Last week, Jim Stoufer went to the Walmart in Liberty at 1 a.m.
He had just gotten off his shift at the Ford Motor Co.’s Kansas City Assembly Plant in Claycomo. The plant had closed for the week for its annual summer maintenance, and local businesses were feeling the effect.
“The lady said, ‘Ford must be shut down because we’re dead in here,’” he said.
Stoufer wasn’t surprised. He’s been a Ford employee for 38 years. He’s also the longtime mayor of Claycomo (or technically, the "Chairman of the Board").
Ford and Claycomo have been inextricably linked for over 60 years. The Village of Claycomo — as it’s officially known — was incorporated in 1946. Ford opened a plant there in 1951 to build bomber wings.
Located by Worlds of Fun, at the crossroads of interstates 435 and 35, Claycomo is a small town with around 1,400 residents. U.S. Highway 69 is its main thoroughfare; it’s a four-lane road that goes by the fire station, City Hall, the library and the Ford plant, along with other businesses.
It’s a divider, said Stoufer; most people live a few blocks north or south of the highway. And some of the streets are named after poets — Whittier, Lowell, Eugene Field Road. (The man who started the town liked poetry).
“It’s a nice quiet place to live and raise a family,” he said.
Ford, which employs around 8,000, is a big force in town. According to Stoufer, there are two basic big shifts, with workers clocking in and out early in the morning and late in the afternoon. Trucks also travel in and out of the plant non-stop, he said.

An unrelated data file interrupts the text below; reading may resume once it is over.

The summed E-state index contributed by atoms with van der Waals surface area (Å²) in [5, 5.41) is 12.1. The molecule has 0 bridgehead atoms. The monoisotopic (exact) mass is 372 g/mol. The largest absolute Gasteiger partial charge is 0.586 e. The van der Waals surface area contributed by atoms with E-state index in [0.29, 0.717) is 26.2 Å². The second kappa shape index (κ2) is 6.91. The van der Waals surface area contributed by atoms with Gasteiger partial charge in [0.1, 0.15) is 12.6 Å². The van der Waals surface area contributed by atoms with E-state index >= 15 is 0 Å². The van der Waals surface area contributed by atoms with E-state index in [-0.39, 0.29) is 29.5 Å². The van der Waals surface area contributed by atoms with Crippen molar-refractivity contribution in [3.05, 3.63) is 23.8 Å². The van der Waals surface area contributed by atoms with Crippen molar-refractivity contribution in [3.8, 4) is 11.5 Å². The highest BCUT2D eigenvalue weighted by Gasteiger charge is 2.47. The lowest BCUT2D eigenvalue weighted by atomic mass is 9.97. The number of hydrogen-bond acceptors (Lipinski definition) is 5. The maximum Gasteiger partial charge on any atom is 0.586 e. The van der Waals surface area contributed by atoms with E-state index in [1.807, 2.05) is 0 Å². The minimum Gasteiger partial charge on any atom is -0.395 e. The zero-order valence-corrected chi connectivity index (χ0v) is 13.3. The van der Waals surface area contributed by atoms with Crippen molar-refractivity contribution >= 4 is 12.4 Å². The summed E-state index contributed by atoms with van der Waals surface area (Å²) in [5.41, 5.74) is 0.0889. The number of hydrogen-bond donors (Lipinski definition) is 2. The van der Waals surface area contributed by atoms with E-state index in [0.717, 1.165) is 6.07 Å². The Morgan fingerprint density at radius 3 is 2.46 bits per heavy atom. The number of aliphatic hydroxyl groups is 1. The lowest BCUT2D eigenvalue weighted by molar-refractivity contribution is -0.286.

“Anytime you have that volume of people congregating in one area, they stop, get gas and food,” he said. “When you pull 8000 people out of the mix, you lose money.”
Lonnie Bush agrees. The Raytown resident has been working at Ford for 25 years.
“If you go to Liberty to Walmart or the Corner Café, everybody knows Ford coveralls. If we was to ever go on strike, those businesses would lose revenue,” she said.
While the atmosphere inside Ford is family-like, said Bush — it’s not unusual to see sisters, husbands and wives, fathers and daughters working there — she said that most people commute to Claycomo.
Dan Verbeck, a longtime local reporter (and former KCUR reporter) has spent a lot of time at the plant.
“A company town brings to mind old coal mine towns, where you’re beholden to the company and company store and everyone is always in debt,” he said. “Everyone to some degree (in Claycomo) has some connection to Ford.”
According to Stoufer, several Ford and GM retirees live in Claycomo. As a 30-year resident, he’s seen the population shift; an elderly generation is giving way to younger people moving in, along with some new faces over the past couple of years. They’re drawn to the small-town way of life, a low crime rate and great city services, he said.
Claycomo offers tax breaks to the plant, and in return, it’s able to sustain a full-time police force, a fire department and EMS services — which helps because Claycomo gets a lot of traffic due to its location.
“If you have 1,467 people in a rural area, you’d have a volunteer department and Barney Fife on duty,” he said. “We’re pretty fortunate here; it’s amazing the amount of drugs and illegal guns that come through here because of the highway.
“Ford is independent of us, but we work together for a common goal: To keep the plant operational.”
This is part of KCUR's months-long examination of how geographic borders affect our daily lives in Kansas City. KCUR will go Beyond Our Borders and spark a community conversation through social outreach and innovative journalism.
We will share the history of these lines, how the borders affect the current Kansas City experience and what’s being done to bridge or dissolve them.